There appears to be no statute or regulation requiring testimony rather than an affidavit to confirm that an article was true and accurate as published; however, the case law indicates that the general practice of the Fourth Circuit is to require testimony. See In re Shain, 978 F.3d 850, 852, 20 Media L. Rep. 1930 (4th Cir. 1992) (reporters held in contempt for refusal to testify to confirm accuracy of quotations in articles).

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  • 5th Circuit

    No reported decision of the Fifth Circuit addresses whether an affidavit can take the place of in-court testimony, particularly when the testimony is intended merely to confirm that an article was true and accurate as published. Depending on the nature of the testimony and the purpose for which it is sought to be introduced, the Federal Rules of Evidence addressing authentication, hearsay, and exceptions to the hearsay rule will likely determine whether live testimony subject to cross-examination is required in a particular case. This will likely vary, too, from judge to judge.

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  • 6th Circuit

    Where the accuracy of the substance of a publication is at issue, an affidavit attesting to its accuracy is not admissible as evidence. However, as a practical matter, the attorney issuing the subpoena often will accept an affidavit rather than engage in a protracted legal battle over an asserted First Amendment privilege or some other form of litigated resistance.

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  • 7th Circuit

    There is no statutory or case law addressing this issue

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  • 8th Circuit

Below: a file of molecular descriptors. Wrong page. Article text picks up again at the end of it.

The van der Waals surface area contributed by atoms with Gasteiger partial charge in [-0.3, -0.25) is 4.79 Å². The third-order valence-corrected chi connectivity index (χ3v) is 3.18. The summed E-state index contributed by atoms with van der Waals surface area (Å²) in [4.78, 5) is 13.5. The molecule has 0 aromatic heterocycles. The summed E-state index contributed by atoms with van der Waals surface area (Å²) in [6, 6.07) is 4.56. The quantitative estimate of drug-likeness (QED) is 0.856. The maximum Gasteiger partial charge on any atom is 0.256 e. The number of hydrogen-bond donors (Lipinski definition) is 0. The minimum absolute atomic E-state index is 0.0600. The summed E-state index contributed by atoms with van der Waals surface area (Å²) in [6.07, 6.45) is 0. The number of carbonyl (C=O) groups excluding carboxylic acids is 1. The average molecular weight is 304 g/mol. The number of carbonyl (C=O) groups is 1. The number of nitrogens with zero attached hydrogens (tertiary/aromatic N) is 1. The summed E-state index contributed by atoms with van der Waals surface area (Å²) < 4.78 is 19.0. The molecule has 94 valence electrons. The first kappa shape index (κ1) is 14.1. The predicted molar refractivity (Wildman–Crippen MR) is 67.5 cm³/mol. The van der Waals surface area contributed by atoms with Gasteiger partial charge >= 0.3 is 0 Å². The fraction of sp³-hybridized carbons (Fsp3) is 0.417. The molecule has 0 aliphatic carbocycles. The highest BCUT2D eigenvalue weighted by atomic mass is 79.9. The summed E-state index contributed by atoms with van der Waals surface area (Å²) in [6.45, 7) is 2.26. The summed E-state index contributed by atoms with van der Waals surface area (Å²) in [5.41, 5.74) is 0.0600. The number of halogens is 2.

No Eighth circuit case law addresses this issue in the context of the reporter's privilege.

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  • 9th Circuit

    There is no statutory or case law addressing this issue.

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  • Alabama

    Although the Alabama Rules of Evidence do not provide as a matter of right for the possibility of substituting an affidavit for live testimony, such substitution is sometimes permitted pursuant to agreement of the parties.

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  • Alaska

    In some instances, by agreement of the parties and counsel for the subpoenaed reporter, a reporter has confirmed through an affidavit that the story as published is accurate. The agreement assumes that the reporter will not be subject to cross-examination going beyond this confirmation, and for this reason it is important that the agreement involve all counsel, not only counsel for the subpoenaing party. It is usually best to have the reporter confirm only accuracy, rather than truth, since the latter is likely to be outside his or her personal knowledge. Such an affidavit is occasionally used for trial, to avoid calling a witness, and more often used during the discovery phases of a case to resolve a potential dispute over reporter's privilege.